ORCHARD PARK, N.Y. -- San Francisco 49ers quarterback Colin Kaepernick answered question after question Sunday about crowd reaction toward him not standing for the national anthem and how he was treated, good or bad, before, during and after his first start this season. The social issues of how minorities are treated in the United States and Kaepernick's controversial stance to help find solutions clearly superseded sports for these few moments.
Yet, somehow, as Kaepernick stood in a tiny interview room in the bowels of New Era Field, I couldn't help wondering how Kaepernick's 49ers had just been embarrassed 45-16 by the Bills and how it seemed so immaterial.
He actually played fairly well, especially for someone who hadn't started in a regular-season game in more than a year. Yet, the rest of his team, especially on defense, was laughably bad, sometimes seemingly nonchalant in losing its fifth-straight game.
"It felt great to be on the field again," Kaepernick said, more than once. "I was very excited to be back on the field with my teammates."
For a while, it looked like they were excited to be on the field with him. Then, as the Bills gained control midway through the third quarter, it didn't look like a lot of 49ers were excited to be on the field at all.
Still, Kaepernick barely had to talk about the train wreck of his team's performance -- and maybe the train wreck of a team he plays for -- because he has become such a public lightning rod, and his team, sadly, has become forgotten.
The 49ers still have tradition and history, but now, it also has problems that Kaepernick, Joe Montana, Jerry Rice, Deion Sanders, Patrick Willis and Ronnie Lott couldn't fix. The offense is punchless. The defense is a punching bag. The talent doesn't match up against most teams in the NFL. The coaching isn't getting it done.
Even so, Kaepernick is the story.
Although some teammates might eventually get tired of talking, reading or hearing about him, they should beg him to keep being the figurehead for causes much more worthy than theirs. He's provided and is providing cover for a playmaking-strapped team that either can't defend or opts not to.
For the fifth straight game, an opposing running back gashed them for 100-plus yards. This time, it was LeSean McCoy, who joy-sticked his way to 140 yards and three touchdowns against his former Eagles coach, Chip Kelly, for whom he hasn't much love. San Francisco defenders allowed Bills quarterback Tyrod Taylor to join in on the fun and tag them for 68 yards on the ground and two passing touchdowns.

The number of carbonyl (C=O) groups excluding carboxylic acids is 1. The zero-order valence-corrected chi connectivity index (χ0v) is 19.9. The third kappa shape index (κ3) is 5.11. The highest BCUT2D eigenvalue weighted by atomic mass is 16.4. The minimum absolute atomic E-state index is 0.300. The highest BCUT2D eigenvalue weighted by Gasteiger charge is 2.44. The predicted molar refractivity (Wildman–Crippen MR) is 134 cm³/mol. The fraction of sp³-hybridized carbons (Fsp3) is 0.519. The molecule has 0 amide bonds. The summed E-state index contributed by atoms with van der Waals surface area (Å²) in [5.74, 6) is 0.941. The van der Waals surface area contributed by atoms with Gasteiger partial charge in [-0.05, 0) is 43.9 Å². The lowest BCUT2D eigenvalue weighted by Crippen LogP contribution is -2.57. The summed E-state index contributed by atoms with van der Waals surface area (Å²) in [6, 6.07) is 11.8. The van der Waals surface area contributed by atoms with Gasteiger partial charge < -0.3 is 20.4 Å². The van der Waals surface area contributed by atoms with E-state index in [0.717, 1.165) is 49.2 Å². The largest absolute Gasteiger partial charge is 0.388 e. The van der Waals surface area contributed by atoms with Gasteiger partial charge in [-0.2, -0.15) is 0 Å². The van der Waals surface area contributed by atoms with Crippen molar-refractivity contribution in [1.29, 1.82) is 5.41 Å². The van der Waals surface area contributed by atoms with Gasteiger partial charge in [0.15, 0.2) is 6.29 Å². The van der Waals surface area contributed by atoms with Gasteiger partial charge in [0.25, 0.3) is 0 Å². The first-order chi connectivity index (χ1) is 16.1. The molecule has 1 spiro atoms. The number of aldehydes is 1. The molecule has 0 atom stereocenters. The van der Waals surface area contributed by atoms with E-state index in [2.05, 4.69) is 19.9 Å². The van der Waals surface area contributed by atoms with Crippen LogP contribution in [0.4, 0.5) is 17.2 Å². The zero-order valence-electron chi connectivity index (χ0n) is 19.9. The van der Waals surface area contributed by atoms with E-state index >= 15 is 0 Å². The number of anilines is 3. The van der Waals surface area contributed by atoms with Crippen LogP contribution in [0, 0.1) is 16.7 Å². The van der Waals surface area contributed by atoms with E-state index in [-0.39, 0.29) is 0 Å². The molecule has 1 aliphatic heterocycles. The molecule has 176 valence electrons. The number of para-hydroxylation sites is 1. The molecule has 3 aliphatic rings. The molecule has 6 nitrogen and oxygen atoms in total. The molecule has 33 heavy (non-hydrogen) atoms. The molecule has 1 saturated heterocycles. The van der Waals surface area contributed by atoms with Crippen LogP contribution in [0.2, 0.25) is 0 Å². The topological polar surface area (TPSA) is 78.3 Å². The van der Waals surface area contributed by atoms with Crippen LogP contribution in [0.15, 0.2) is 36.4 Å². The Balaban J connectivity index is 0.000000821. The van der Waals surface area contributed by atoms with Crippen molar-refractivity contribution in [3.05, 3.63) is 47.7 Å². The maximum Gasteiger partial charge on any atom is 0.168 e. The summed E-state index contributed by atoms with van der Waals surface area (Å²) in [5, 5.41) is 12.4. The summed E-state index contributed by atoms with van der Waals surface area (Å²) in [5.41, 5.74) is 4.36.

After a while in this massacre, it really looked like some players made some business decisions, football code for side-stepping contact for self-preservation. Kelly admitted after the game that defenders were in position to make plays but didn't.
"We have to go in and correct things," Kaepernick said. "We can't make the mistakes we've been making."
As for Kelly, once regarded as an offensive innovator, Bills head coach Rex Ryan paid him the best non-compliment postgame, saying that Buffalo didn't have to make many halftime adjustments on defense. The score was 17-13 at halftime.
So, without making many adjustments, the Bills allowed just three more points.
That's because the 49ers kept running many of the same read-option-based plays that worked at times in the first half. If not for Kaepernick's rushing effectiveness (he had 66 rushing yards on eight carries), things could have been more bogged down.
As for Kaepernick, he played better than former starter Blaine Gabbert has, at least moving the chains and not routinely doubling down on three-and-outs. Kaepernick wasn't great by any means, but you saw more of the guy who helped the 49ers get to the Super Bowl a few years back than the guy who lost his job to Gabbert last season.
"I was impressed," said Bills linebacker Lorenzo Alexander, who recorded his league-best eighth sack. "To be able to come of the schneid like that ... he came out, was effective, he extended a lot [of] drives and made some plays with his legs. At the end he had to sit in the pocket, and I don't think he's ready for that yet, but kudos to him."
As for those questions about reaction to Kaepernick, he was cheered by some and booed by others. Photos appeared on social media of fans outside of the stadium wearing and selling shirts with Kaepernick's likeness in a rifle-scope and other images of him with derogatory remarks. There also were signs and shirts of support, as well as groups of people outside the stadium who supported Kaepernick and the Black Lives Matter movement.
After the game, I walked with him for a ways, trying to figure out if Kelly's questions about his physical wellness was as big of an issue as Kelly has made it out to be for weeks -- especially since Kaepernick played and looked fast and healthy. Before he could answer, he was mobbed for minutes by fans and supporters wanting to take selfies, some thanking him for taking a stand against injustice and leading a conversation and a cause some don't want to allow.
When he finally got to his health, he simply said, "I feel fine."
As with the entire six-week saga involving Kaepernick that has played out on sidelines, in locker rooms, on presidential stumps, in hallways and now, on a football field, it will be intriguing to see how things evolve.
Especially if he plays well or if he plays poorly -- or if that will even matter.
Follow Steve Wyche on Twitter @wyche89.